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Wireless Reviews

ROG Rapture Wireless-AC5300 Tri-band Gaming Router
At a glance
ProductASUS ROG Rapture Wireless-AC5300 Tri-band Gaming Router (GT-AC5300)   [Website]
SummaryBroadcom-based three-radio AC5300 4x4 router with MU-MIMO aimed at gaming buyers
Pros• Eight gigabit LAN ports, two supporting 802.3ad aggregation
• Two USB 3.0 ports
Cons• Product is mostly hype. Gaming features already supported in RT-AC5300
• Wi-Fi Radar is unfinished and misleading

Typical Price: $305  Buy From Amazon


Way back when, D-Link came up with the idea of "gaming" routers, starting, I think, with the DGL-4300 back in 2005. The usual approach was to paint it black, throw in (or promote) a performance-based feature (it was a gigabit Ethernet switch in the DGL-4300) and re-skin the admin GUI, preferably also in black (and red).

ASUS has pretty much stuck to this playbook with its gaming routers. The first grab for gamers' wallets was the RT-AC88U, a gamerized version of the RT-AC3100. Its chief claims to gamer fame were four extra ports, some red physical accents—antennas and heatsinks(!)—and the addition of support for AAA Internet Publishing's WTFast.

The ROG Rapture GT-AC5300 Wireless-AC5300 Tri-Band Gaming Router amps things up a bit more. The GT is part of ASUS' Republic of Gamers brand that includes laptops, desktops and computing accessories for those who like their gear to imply badass skilz. For about 40 bucks more than the RT-AC5300, the GT doubles flash and RAM size, doubles the number of gigabit LAN ports—adding 802.3ad link aggregation on two of them—and moves up to a quad-core processor from dual-core vs. the RT. The GT's admin GUI also has a gamer motif and throws in a few more gamer-bait features.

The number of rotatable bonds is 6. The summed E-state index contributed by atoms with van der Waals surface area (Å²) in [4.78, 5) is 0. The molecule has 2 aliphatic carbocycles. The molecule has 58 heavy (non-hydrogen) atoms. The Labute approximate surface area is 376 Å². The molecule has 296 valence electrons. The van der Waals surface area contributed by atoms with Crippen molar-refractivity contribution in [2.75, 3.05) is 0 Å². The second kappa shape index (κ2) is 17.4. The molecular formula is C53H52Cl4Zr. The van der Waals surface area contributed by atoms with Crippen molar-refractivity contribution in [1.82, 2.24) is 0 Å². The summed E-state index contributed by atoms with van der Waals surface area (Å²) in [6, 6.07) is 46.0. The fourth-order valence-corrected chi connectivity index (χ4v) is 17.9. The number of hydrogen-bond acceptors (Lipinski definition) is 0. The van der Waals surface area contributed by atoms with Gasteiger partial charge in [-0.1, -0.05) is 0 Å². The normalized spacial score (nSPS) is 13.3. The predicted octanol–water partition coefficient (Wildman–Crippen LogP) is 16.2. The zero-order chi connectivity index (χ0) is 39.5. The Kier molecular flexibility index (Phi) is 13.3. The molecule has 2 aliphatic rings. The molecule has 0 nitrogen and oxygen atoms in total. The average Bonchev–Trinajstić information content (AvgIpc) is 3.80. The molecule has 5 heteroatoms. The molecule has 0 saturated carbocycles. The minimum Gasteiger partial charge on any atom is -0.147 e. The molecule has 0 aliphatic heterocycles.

Aside from the different logos on the top grille and connectors on rear panels, you'd have to look carefully to tell the GT and RT apart. Top and bottom venting for cooling is the same and the GT also lacks mounting screw slots.

ASUS GT-AC5300 and RT-AC5300

ASUS GT-AC5300 and RT-AC5300

Gamers must not like indicator lights because the RT's set of tiny lights is carried forward to the GT. There is still only one indicator for all LAN ports. For the price and target audience, I'd expect link/activity lights on each port.

ASUS GT-AC5300 callouts

ASUS GT-AC5300 callouts

Comparing to the RT's callout diagram below, we see the second USB port has been moved to the rear panel and it's USB 3.0, not 2.0. Note the GT's eight gigabit Ethernet ports include two ports marked Link aggregation and two marked Gaming. The information you see above is all the User Manual has to say about either.

ASUS RT-AC5300 callouts

ASUS RT-AC5300 callouts

ASUS has added ridged rubber grommets around each antenna connector in an attempt, I suppose, to cure the RT's floppy antenna curse. These do no good, since the antenna body doesn't touch them. But the GT's antennas, which are taller and slimmer than the RT's, seem to have more rotation friction and didn't flop once during my time with the product.